Talking about instinct, Marcuse argues that Freud’s theory about human instinct is the most irrefutable indictment and unshakable defense of Western civilization. There is no doubt that Western civilization is a dominant civilization, but civilization puts some constraints on reason and thought. However this cultural constraint is the very precondition of progress because if it is left free to pursue its natural objectives, it may end up in destruction. “The uncontrolled Eros is just as fatal as his deadly counterpart, the death instinct” (Marcuse, 11).  

 Under laws of governance of civilization, immediate satisfaction changes to delayed satisfaction, pleasure to restraint of pleasure, joy to toil, receptiveness to productiveness and absence of repression to security (Marcuse, 12). Freud describes this process as transformation from “pleasure principle” to “reality principle”, and argues that there are two mental apparatuses; conscious and unconscious. The unconscious mind is driven by pleasure principle and strives for nothing but for gaining pleasure. But it comes into conflict with the natural environment when individual realizes that painless gratification of his needs is not possible. Here the consciousness gains ascendency and the reality principle supersedes the pleasure principle. “Man learns to give up monetary, uncertain and destructive pleasure for delayed, restrained but assured pleasure” (Marcuse, 13). The human being develops the function of reason under the reality principle, and it learns to distinguish between true and false, good and bad. But still there is just one mode of thought which stays committed to the pleasure principle and remains free from the rule of the reality principle, which is “Phantasy” (Marcuse, 14). Marcuse argues that this conversion from pleasure to reality principle is eternal primordial struggle for existence persisting to the present day.

The transformation of the pleasure principle to the reality principle is the great traumatic event not only in the development of genus which Marcuse terms as “phylogenesis”, but also in the development of the individual termed as “ontogenesis” (Marcuse, 15). Phylogenetically, it occurs when the primal father monopolizes power and enforces renunciation on sons. While ontogenetically, it occurs during the childhood period when reality principle is enforced by parents and teachers. For Marcuse, this change is a continuous process indicates that the ascendency of reality principle over the pleasure principle is never complete and secure, because the pleasure principle is always retained in the unconscious mind. So the drive to acquire that ultimate freedom and happiness still remains in his “Cognition” (Marcuse, 18).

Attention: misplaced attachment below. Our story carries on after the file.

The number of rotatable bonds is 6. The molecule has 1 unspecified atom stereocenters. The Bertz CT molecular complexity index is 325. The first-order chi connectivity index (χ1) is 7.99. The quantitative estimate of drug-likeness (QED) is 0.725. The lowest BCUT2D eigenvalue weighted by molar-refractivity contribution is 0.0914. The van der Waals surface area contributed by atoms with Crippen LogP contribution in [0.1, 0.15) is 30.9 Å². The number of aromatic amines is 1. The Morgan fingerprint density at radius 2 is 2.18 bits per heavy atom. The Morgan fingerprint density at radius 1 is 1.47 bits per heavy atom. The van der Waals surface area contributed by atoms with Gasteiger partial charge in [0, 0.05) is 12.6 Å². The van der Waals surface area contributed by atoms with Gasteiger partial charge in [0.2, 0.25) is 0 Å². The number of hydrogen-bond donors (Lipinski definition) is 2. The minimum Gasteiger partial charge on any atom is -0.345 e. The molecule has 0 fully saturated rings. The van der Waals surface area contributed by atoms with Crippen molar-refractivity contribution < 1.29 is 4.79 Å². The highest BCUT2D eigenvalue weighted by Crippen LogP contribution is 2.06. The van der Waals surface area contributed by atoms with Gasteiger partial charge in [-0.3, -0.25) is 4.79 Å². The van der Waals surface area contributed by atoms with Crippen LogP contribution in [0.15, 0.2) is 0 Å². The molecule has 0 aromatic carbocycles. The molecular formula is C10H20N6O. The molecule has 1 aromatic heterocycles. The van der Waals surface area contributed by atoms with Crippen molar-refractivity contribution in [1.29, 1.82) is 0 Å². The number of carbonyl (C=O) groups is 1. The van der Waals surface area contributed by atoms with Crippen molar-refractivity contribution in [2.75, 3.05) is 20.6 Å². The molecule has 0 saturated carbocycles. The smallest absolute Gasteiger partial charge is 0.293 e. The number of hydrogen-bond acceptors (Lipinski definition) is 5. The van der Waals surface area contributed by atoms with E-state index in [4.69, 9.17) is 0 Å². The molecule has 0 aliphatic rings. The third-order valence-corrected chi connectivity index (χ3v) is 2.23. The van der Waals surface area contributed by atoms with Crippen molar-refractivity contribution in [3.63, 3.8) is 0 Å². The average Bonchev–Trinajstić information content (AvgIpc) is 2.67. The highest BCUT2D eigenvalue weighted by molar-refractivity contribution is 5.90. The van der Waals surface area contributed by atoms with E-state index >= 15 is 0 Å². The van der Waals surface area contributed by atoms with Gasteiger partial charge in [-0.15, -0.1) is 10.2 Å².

Comparative Analysis:
            This exposition presented the salient features of the understanding of Hobbes, Marcuse and Kant and what they believe is the best system of governance. The explanation of their conceptions about a just and flourishing political order and its link to the human capacity to reason, and whether or not it served as a tool to further the interests of the wielders of political power, is hereby presented.
                For Hobbes, establishment of a just political order is related with the existence of peace and justice in the society. To avoid the state of war, unrest and violence which exists in the state of nature, and to seek protection, reason suggests him to enter into a covenant and give up some of his rights for the welfare of the entire society. For Kant, however, there should be no constraints over the reason, and for a just political order everyone should have absolute freedom in using his reason publicly. Marcuse links the height of the present civilization and culture with the intensified unfreedom of human mind and argues that despite the fact that the current progress has fulfilled the desires of most of the people, yet it puts some constraints on the human thought and reason.